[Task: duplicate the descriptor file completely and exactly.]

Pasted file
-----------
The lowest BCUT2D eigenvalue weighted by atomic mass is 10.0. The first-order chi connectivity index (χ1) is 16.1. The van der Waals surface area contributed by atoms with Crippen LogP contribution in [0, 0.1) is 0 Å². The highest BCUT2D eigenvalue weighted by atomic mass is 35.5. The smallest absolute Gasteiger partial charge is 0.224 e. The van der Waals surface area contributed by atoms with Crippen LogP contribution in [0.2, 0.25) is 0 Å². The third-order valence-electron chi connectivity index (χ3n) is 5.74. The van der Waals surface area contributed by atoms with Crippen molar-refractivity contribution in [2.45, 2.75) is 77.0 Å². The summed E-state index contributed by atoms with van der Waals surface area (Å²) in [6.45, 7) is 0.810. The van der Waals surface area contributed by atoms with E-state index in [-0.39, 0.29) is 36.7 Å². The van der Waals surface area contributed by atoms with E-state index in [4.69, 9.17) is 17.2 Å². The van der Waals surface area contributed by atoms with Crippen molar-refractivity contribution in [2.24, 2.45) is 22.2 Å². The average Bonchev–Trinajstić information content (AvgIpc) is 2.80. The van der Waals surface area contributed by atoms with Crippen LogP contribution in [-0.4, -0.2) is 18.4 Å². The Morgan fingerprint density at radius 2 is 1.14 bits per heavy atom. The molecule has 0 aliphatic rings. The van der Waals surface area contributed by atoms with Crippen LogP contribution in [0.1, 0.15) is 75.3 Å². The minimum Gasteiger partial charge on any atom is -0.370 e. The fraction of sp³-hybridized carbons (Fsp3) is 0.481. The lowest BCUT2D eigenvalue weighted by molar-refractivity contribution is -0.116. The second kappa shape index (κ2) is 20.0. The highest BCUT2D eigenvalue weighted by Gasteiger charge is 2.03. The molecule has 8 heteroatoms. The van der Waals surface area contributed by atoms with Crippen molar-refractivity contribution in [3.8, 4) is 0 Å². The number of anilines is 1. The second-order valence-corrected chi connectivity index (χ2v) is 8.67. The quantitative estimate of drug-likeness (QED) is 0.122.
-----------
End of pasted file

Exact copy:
The lowest BCUT2D eigenvalue weighted by atomic mass is 10.0. The first-order chi connectivity index (χ1) is 16.1. The van der Waals surface area contributed by atoms with Crippen LogP contribution in [0, 0.1) is 0 Å². The highest BCUT2D eigenvalue weighted by atomic mass is 35.5. The smallest absolute Gasteiger partial charge is 0.224 e. The van der Waals surface area contributed by atoms with Crippen LogP contribution in [0.2, 0.25) is 0 Å². The third-order valence-electron chi connectivity index (χ3n) is 5.74. The van der Waals surface area contributed by atoms with Crippen molar-refractivity contribution in [2.45, 2.75) is 77.0 Å². The summed E-state index contributed by atoms with van der Waals surface area (Å²) in [6.45, 7) is 0.810. The van der Waals surface area contributed by atoms with E-state index in [-0.39, 0.29) is 36.7 Å². The van der Waals surface area contributed by atoms with E-state index in [4.69, 9.17) is 17.2 Å². The van der Waals surface area contributed by atoms with Crippen molar-refractivity contribution in [2.24, 2.45) is 22.2 Å². The average Bonchev–Trinajstić information content (AvgIpc) is 2.80. The van der Waals surface area contributed by atoms with Crippen LogP contribution in [-0.4, -0.2) is 18.4 Å². The Morgan fingerprint density at radius 2 is 1.14 bits per heavy atom. The molecule has 0 aliphatic rings. The van der Waals surface area contributed by atoms with Crippen LogP contribution in [0.1, 0.15) is 75.3 Å². The minimum Gasteiger partial charge on any atom is -0.370 e. The fraction of sp³-hybridized carbons (Fsp3) is 0.481. The lowest BCUT2D eigenvalue weighted by molar-refractivity contribution is -0.116. The second kappa shape index (κ2) is 20.0. The highest BCUT2D eigenvalue weighted by Gasteiger charge is 2.03. The molecule has 8 heteroatoms. The van der Waals surface area contributed by atoms with Crippen molar-refractivity contribution in [3.8, 4) is 0 Å². The number of anilines is 1. The second-order valence-corrected chi connectivity index (χ2v) is 8.67. The quantitative estimate of drug-likeness (QED) is 0.122.